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Ex-NEDA Chief Says Government Lacks Urgency and Must Move Faster to Grow Economy

Add this book by former Economic Secretary Dr. Ernesto Pernia to your holiday reading list.
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Economist Ernesto Pernia may no longer be the socioeconomic planning secretary, but that doesn’t mean his words no longer hold weight. 

The former chief of the National Economic Development Authority, Dr. Ernesto Pernia has just released his new book “Virtuous Impatience,” a compilation of the esteemed economist’s essays.

The title is a head nod at a mantra he learned from his parents: “what you can do today, do not wait for tomorrow,” shared Pernia during the book’s virtual launch. It’s a lesson he applies in his own life, but has found difficult to actualize in the sluggish habits of the government.

“Our kind of patience often puts our country in a vicious cycle, setting it back rather than sustainably moving the country forward, which would be more possible, I think, with virtuous impatience,” said Pernia.

According to Pernia, the country’s lack of urgency continues to be the main culprit for government inefficiency, slow-moving actions, and corruption. This, he believes, is restricting economic growth for the benefit of all Filipinos.

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Impatience is a virtue, implies Pernia’s title. A sense of urgency is a commodity, one that is in short supply in the Philippines. At a time of multiple crises (a pandemic, a recession, and multiple natural disasters in one year), urgency is what we needed in 2020 and will continue to need in the years that follow.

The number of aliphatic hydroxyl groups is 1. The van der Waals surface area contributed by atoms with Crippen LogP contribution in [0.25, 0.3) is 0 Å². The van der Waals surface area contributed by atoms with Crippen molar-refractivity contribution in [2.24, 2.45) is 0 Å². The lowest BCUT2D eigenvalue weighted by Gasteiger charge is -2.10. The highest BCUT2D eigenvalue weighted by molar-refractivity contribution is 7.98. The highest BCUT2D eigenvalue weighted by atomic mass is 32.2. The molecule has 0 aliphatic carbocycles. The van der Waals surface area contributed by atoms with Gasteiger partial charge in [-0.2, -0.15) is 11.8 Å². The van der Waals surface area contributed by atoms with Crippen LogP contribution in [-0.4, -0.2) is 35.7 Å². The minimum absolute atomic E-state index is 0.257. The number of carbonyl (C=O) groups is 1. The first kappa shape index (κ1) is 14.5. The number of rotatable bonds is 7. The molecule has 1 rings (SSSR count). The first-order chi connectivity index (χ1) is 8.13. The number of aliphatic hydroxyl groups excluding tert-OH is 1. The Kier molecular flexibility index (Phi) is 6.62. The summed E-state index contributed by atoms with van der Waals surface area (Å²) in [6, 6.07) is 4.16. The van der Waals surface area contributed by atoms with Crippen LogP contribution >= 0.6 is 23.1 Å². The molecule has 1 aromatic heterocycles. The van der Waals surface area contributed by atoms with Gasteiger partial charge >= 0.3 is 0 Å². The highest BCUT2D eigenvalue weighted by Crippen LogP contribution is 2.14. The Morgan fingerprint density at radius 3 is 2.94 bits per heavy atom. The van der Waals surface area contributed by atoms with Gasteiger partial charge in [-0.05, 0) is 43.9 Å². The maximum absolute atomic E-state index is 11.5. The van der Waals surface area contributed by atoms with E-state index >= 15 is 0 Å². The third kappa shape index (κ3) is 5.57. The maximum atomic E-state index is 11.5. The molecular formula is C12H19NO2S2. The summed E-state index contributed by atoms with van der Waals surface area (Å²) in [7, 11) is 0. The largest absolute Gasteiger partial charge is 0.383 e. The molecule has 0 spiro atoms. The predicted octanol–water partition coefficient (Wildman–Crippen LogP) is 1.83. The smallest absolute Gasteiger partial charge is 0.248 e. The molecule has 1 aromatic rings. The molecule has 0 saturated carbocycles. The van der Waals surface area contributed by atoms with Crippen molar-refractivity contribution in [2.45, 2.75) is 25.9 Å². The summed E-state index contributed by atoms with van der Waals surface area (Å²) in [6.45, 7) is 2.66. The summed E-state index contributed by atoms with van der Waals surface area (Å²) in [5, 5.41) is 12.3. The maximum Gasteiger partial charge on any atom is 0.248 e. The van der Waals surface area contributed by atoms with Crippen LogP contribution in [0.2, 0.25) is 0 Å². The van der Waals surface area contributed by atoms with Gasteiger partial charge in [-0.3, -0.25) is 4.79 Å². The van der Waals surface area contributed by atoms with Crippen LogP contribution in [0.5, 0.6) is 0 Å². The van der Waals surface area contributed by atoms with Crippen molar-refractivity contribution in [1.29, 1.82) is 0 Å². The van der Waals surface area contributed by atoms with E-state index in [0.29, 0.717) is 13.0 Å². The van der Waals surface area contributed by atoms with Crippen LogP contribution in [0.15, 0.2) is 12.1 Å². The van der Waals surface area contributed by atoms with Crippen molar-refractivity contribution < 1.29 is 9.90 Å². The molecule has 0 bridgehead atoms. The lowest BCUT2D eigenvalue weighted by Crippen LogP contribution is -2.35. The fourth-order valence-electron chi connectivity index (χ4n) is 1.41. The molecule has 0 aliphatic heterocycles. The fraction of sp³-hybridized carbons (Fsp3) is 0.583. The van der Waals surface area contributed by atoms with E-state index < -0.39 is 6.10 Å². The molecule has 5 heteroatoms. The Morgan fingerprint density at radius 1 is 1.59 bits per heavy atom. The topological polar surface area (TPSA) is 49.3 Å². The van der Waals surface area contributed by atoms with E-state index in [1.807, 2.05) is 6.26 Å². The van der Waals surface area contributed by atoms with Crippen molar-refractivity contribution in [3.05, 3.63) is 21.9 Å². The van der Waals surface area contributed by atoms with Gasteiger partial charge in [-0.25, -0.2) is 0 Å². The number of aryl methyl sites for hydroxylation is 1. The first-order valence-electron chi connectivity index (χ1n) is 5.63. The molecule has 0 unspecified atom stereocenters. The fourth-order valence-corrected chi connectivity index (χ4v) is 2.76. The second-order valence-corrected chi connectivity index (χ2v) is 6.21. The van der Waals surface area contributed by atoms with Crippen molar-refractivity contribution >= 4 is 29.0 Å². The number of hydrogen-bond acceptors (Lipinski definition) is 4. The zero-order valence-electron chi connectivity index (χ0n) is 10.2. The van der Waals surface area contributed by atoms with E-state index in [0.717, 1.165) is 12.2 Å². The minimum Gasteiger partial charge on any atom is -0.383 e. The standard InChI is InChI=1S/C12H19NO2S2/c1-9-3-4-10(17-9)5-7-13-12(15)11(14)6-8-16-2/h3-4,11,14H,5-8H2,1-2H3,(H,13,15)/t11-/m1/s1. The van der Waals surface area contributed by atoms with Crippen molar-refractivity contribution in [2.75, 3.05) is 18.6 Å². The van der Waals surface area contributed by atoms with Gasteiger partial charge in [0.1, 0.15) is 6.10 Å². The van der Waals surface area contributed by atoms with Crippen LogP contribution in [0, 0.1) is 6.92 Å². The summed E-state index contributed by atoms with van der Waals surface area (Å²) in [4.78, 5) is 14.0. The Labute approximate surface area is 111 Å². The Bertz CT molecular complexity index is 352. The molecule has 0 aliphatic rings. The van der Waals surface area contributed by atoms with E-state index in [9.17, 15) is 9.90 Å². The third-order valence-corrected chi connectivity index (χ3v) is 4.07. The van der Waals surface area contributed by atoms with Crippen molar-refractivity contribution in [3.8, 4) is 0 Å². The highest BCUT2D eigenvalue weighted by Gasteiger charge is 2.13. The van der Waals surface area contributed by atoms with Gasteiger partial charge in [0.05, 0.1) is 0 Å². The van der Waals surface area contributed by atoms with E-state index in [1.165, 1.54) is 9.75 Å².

In his essays, Pernia outlines empirical examples of “inordinately delayed projects and lagged implementation and efficacy of policies.” These government projects are products of a lack of urgency, and a case study for government officials to learn from.

In short, Filipinos must demand actions and results, instead of settling for promises from the government, and virtuous impatience will lead to sustained economic growth and progress that will be felt by the majority.

It’s precisely this lack of urgency that has allowed other Southeast Asian countries, which once trailed behind our economy, to surpass the Philippines in the last few decades.

“While there are have been some tangible improvements under the current administration, delays continue to persist leaving ample room for improvement,” said Pernia.

A professor emeritus at the University of the Philippines School of Economics, Pernia has worked and consulted for the International Labour Organization, Asian Development Bank, World Bank, United Nations, and USAID.

He served as the director-general of NEDA from 2016 to 2020, before resigning due to "differences in development philosophy with a few of [his] fellow Cabinet members."

You can order “Virtuous Impatience” via the UP Press Online Store for only P400.

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Anri Ichimura
Section Editor, Esquire Philippines
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